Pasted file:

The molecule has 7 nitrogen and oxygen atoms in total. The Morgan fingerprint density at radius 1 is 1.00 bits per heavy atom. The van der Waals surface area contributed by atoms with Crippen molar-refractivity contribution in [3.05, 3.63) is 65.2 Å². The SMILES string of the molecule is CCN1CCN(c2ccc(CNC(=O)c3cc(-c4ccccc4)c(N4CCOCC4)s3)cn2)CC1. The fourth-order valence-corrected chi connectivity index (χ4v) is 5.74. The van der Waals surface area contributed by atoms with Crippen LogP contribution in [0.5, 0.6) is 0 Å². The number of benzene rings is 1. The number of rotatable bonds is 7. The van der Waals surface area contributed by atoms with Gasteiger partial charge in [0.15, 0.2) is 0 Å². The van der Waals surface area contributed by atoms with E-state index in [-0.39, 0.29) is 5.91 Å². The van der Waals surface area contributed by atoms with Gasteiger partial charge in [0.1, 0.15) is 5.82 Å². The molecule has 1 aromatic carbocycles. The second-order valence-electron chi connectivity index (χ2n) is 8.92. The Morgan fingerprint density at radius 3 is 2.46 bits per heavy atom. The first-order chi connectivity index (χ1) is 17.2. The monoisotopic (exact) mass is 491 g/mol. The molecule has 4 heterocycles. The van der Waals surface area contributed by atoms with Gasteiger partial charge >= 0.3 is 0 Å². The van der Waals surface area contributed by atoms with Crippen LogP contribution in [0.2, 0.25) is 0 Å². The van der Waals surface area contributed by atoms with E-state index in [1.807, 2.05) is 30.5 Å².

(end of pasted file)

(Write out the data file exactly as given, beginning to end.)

The molecule has 7 nitrogen and oxygen atoms in total. The Morgan fingerprint density at radius 1 is 1.00 bits per heavy atom. The van der Waals surface area contributed by atoms with Crippen molar-refractivity contribution in [3.05, 3.63) is 65.2 Å². The SMILES string of the molecule is CCN1CCN(c2ccc(CNC(=O)c3cc(-c4ccccc4)c(N4CCOCC4)s3)cn2)CC1. The fourth-order valence-corrected chi connectivity index (χ4v) is 5.74. The van der Waals surface area contributed by atoms with Crippen LogP contribution in [0.5, 0.6) is 0 Å². The number of benzene rings is 1. The number of rotatable bonds is 7. The van der Waals surface area contributed by atoms with Gasteiger partial charge in [0.15, 0.2) is 0 Å². The van der Waals surface area contributed by atoms with E-state index in [-0.39, 0.29) is 5.91 Å². The van der Waals surface area contributed by atoms with Gasteiger partial charge in [0.1, 0.15) is 5.82 Å². The molecule has 1 aromatic carbocycles. The second-order valence-electron chi connectivity index (χ2n) is 8.92. The Morgan fingerprint density at radius 3 is 2.46 bits per heavy atom. The first-order chi connectivity index (χ1) is 17.2. The monoisotopic (exact) mass is 491 g/mol. The molecule has 4 heterocycles. The van der Waals surface area contributed by atoms with Gasteiger partial charge >= 0.3 is 0 Å². The van der Waals surface area contributed by atoms with Crippen LogP contribution in [0.2, 0.25) is 0 Å². The van der Waals surface area contributed by atoms with E-state index in [1.807, 2.05) is 30.5 Å².